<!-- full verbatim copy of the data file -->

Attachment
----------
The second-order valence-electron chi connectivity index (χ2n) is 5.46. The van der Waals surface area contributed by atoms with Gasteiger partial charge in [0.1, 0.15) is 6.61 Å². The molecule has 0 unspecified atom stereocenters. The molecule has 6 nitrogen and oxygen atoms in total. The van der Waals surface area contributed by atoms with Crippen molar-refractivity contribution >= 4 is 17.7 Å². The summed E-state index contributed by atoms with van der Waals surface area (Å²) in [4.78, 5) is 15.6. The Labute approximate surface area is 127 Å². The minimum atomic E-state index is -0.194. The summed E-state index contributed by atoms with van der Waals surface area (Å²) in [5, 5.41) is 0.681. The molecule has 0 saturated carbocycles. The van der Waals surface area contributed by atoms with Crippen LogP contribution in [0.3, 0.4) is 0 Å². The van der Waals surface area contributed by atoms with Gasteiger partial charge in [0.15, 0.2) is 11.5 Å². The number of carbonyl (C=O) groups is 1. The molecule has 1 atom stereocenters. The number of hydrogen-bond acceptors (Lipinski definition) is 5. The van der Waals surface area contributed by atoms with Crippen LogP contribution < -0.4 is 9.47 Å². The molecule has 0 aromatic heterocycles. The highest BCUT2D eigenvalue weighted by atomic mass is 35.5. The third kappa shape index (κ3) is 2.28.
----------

The second-order valence-electron chi connectivity index (χ2n) is 5.46. The van der Waals surface area contributed by atoms with Gasteiger partial charge in [0.1, 0.15) is 6.61 Å². The molecule has 0 unspecified atom stereocenters. The molecule has 6 nitrogen and oxygen atoms in total. The van der Waals surface area contributed by atoms with Crippen molar-refractivity contribution >= 4 is 17.7 Å². The summed E-state index contributed by atoms with van der Waals surface area (Å²) in [4.78, 5) is 15.6. The Labute approximate surface area is 127 Å². The minimum atomic E-state index is -0.194. The summed E-state index contributed by atoms with van der Waals surface area (Å²) in [5, 5.41) is 0.681. The molecule has 0 saturated carbocycles. The van der Waals surface area contributed by atoms with Crippen LogP contribution in [0.3, 0.4) is 0 Å². The van der Waals surface area contributed by atoms with Gasteiger partial charge in [0.15, 0.2) is 11.5 Å². The number of carbonyl (C=O) groups is 1. The molecule has 1 atom stereocenters. The number of hydrogen-bond acceptors (Lipinski definition) is 5. The van der Waals surface area contributed by atoms with Crippen LogP contribution < -0.4 is 9.47 Å². The molecule has 0 aromatic heterocycles. The highest BCUT2D eigenvalue weighted by atomic mass is 35.5. The third kappa shape index (κ3) is 2.28.